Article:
“As regards the selection of proper toys, a great deal could be said, but the principle is that we should select the type of toys that will stimulate the child to be co-operative and constructive in his occupations. One can well understand that games in which a child can work and build up things are more worthwhile than ready-made or finished toys, which require the child merely to fondle a doll or an imitation dog, etc."
“Incidentally, as regards animals, children should be instructed to regard an animal not as a toy or a game, but as a comrade of human beings. He should not be afraid of animals nor should he boss them or be cruel to them. Whenever children exhibit cruelty to animals one may suspect in them a desire to dominate and bully persons weaker than themselves. If there are animals, -- birds, dogs, and cats -- in the house, the children should be taught to regard them as living beings who feel and have pain in a way similar to human beings. Proper comradeship with animals may be regarded as a preparatory stage for social co-operation with human beings” (p. 201)."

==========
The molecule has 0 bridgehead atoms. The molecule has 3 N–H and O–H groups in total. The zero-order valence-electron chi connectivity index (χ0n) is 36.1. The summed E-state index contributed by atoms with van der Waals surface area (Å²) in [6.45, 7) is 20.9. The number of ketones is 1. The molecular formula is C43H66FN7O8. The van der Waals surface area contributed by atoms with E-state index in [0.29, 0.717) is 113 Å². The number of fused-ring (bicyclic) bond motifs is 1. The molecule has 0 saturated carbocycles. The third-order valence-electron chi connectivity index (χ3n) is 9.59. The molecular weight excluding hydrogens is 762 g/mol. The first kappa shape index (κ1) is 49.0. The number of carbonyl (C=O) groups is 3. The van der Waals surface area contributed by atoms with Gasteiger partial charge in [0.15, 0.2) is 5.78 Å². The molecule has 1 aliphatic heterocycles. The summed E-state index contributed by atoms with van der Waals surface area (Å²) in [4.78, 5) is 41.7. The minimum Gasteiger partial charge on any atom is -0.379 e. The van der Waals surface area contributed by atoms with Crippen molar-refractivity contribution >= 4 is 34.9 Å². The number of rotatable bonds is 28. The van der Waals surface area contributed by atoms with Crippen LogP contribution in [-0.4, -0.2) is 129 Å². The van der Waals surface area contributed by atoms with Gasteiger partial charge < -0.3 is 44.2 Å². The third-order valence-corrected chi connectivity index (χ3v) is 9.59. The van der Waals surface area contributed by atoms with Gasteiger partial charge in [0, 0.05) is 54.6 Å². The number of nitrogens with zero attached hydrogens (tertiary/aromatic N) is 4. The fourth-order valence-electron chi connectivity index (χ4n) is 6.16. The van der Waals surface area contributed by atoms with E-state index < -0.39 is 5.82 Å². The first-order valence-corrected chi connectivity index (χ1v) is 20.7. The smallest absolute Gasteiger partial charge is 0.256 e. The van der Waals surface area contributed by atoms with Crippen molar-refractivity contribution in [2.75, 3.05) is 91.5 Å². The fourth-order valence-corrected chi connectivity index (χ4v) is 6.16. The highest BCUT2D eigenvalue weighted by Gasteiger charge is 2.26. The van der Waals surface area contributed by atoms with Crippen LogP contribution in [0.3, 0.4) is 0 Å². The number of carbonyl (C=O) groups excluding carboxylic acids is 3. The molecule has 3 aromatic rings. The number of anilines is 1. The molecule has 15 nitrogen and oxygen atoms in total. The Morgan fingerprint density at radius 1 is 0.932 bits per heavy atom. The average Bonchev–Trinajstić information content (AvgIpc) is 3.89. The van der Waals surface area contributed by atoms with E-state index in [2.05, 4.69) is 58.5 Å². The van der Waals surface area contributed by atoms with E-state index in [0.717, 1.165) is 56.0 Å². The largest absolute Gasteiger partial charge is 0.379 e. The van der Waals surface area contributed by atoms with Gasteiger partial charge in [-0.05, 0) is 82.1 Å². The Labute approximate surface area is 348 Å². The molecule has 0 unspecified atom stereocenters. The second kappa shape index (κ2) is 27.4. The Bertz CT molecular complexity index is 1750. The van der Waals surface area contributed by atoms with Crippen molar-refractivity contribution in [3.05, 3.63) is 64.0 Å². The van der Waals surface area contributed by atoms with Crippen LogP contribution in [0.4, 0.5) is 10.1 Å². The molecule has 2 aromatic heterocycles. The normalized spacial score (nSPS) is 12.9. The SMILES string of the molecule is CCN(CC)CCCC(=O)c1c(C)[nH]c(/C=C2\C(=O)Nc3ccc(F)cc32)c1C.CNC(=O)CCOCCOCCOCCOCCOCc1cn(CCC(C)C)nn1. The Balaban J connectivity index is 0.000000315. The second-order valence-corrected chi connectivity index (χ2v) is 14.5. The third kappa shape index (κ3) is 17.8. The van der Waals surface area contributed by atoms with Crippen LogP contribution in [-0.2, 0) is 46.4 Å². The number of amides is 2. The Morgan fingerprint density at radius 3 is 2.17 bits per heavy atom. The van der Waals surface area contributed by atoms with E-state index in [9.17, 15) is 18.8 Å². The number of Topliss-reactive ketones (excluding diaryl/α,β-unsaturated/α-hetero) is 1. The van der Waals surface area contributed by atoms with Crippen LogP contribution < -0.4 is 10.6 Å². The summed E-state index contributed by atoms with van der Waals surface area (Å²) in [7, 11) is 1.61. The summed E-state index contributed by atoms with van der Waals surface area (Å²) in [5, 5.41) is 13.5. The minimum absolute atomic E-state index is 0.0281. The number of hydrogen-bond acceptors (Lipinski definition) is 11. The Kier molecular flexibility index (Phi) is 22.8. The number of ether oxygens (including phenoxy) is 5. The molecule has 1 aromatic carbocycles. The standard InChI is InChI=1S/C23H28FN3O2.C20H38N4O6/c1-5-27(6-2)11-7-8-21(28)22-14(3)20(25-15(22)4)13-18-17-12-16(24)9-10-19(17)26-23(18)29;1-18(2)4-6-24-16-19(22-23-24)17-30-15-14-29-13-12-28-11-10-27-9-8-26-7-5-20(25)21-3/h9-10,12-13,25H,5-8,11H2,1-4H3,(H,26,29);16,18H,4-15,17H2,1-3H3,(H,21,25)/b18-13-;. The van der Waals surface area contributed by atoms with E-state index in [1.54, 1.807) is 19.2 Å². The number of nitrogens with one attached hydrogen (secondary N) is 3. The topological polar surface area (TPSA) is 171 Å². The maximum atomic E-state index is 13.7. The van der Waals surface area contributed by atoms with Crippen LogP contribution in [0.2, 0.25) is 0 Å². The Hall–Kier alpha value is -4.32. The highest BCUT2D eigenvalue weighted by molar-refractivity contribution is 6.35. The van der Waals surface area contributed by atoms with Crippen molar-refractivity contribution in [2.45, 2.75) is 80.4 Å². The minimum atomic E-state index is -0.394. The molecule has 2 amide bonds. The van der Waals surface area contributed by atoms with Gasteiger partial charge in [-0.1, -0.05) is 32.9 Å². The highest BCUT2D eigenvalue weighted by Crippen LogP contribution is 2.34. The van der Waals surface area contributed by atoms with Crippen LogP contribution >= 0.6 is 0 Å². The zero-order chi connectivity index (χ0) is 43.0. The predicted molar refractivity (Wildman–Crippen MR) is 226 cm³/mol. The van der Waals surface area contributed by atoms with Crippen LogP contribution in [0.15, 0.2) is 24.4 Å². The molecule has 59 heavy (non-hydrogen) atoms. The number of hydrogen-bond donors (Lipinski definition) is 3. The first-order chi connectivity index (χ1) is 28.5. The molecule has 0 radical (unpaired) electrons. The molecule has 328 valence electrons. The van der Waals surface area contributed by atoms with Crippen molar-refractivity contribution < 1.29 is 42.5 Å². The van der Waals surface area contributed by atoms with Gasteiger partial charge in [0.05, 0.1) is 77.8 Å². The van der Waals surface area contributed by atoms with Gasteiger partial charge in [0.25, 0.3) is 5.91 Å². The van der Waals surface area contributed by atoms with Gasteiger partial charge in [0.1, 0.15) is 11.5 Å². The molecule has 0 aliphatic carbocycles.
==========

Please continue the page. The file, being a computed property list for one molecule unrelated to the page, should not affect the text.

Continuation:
* Alfred Adler (1870-1937), The Education of Children, 1930/1970, pp. 201. Excerpts by Carroll R. Thomas, Ph.D., December 15, 2012.